Scandal of Kissing Official Threatens to Hurt Boris Johnson in Key Week

Prime Minister Boris Johnson is trying to move on from the embarrassing resignation of his health secretary Matt Hancock but the scandal might still cause him serious trouble in a key week for U.K.’s Conservative government.

The premier acted quickly to appoint former finance minister Sajid Javid as a replacement for Hancock, who quit Saturday after he was caught kissing his aide at work in breach of the government’s own pandemic rules.

Yet the episode has raised further questions over the way Johnson’s team handles itself, and risks undermining his administration’s public health agenda and political ambitions.

Rule Breaking

The first danger for Johnson is that the lurid saga damages his government’s message to the public to stick to pandemic rules in order to limit the spread of the delta variant of coronavirus. Cases in the U.K. are now rising to their highest level since February.

On Monday, the government is expected to confirm that the spike in infections means it won’t be possible to lift social distancing restrictions earlier than July 19. One option had been for an early release from the curbs on July 5 but the surge in cases has made that less likely.

Britain’s successful vaccination roll-out has significantly reduced deaths and hospitalizations, yet officials still worry about a major new wave of infections overwhelming hospitals and the rise in the delta strain already forced a delay to ending the restrictions of a month.

The second risk for Johnson is that the Hancock story hurts the Conservatives’ preparations for an important parliamentary district election taking place on July 1.

The Tories have been tipped to win the northern English constituency of Batley and Spen, a seat held by the opposition Labour Party since 1997 but which has recently seen support for Johnson grow. According to members of Parliament, the Hancock row was causing voters in the area to think again about their party over the weekend.

Election Test

If Johnson loses, it would be the second poor result in quick succession. The Tories lost a by-election in the southern seat of Chesham and Amersham this month, prompting concern that the Conservatives may be losing support in their traditional heartlands.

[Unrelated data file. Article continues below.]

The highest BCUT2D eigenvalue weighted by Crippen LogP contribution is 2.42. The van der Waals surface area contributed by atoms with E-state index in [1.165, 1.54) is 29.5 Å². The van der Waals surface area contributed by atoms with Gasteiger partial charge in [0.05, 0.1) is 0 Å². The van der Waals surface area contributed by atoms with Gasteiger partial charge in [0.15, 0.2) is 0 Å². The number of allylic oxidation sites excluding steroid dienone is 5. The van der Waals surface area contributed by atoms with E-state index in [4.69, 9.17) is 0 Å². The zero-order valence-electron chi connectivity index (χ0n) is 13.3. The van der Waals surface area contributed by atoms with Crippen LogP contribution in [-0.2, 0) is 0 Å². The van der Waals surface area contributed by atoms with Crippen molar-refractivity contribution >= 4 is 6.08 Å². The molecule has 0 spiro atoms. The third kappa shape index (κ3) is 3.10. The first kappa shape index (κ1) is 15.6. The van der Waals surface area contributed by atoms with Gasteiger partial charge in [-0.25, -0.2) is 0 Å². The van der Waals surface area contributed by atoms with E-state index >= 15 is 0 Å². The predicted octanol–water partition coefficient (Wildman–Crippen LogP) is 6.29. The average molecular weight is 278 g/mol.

Then there’s the detail of the Hancock episode itself, which has raised questions that are still unanswered.

Hancock quit after The Sun newspaper published photos and a video of him and Gina Coladangelo, whom he’d appointed to his team, apparently kissing in his government offices last month. Hancock initially tried to keep his job, and Johnson backed him, saying on Friday that the matter was closed.

That led to criticism of Johnson for being too weak to fire the minister.


“Boris Johnson was too slow, too weak and didn’t show the leadership that was needed,” Labour leader Keir Starmer said in a clip on Twitter. “There is a lack of integrity at the heart of government, and it starts with Boris Johnson.”

Other details also offer the premier’s opponents scope for further attacks. Reports over the weekend claimed Hancock used his own personal email accounts to conduct official government business, potentially enabling him to evade the usual rules and scrutiny.

An inquiry is also under way into the security breach that enabled the video footage to be leaked to the media.

Hancock resigned on Saturday, saying he did not want his private life to “distract” from the need to focus on beating the pandemic. Pressure had been mounting behind the scenes, with senior officials in the Conservative Party considering his behavior beyond the pale.

“Those of us who make these rules have got to stick by them and that’s why I’ve got to resign,” Hancock, 42, said in a social media video.

New Health Secretary Javid takes charge of Britain’s pandemic response as the government aims to lift remaining coronavirus restrictions on July 19, having delayed the final easing to give more time to vaccinate the population.

Javid is likely to take a more liberal approach to the question of restrictions than his predecessor, said Salma Shah, a former Javid adviser, speaking on BBC TV on Sunday.

“I want our country to get out of this pandemic and that will be my most immediate priority,” Javid said in an emailed statement. “We have made enormous progress in our battle against this disease.”

Another looming battle for Johnson concerns foreign holidays. German Chancellor Angela Merkel is pushing for an EU-wide move to impose quarantine restrictions on British tourists in order to contain the spread of the delta variant. Johnson is due to host Merkel at his Chequers residence on Friday.

©2021 Bloomberg L.P.

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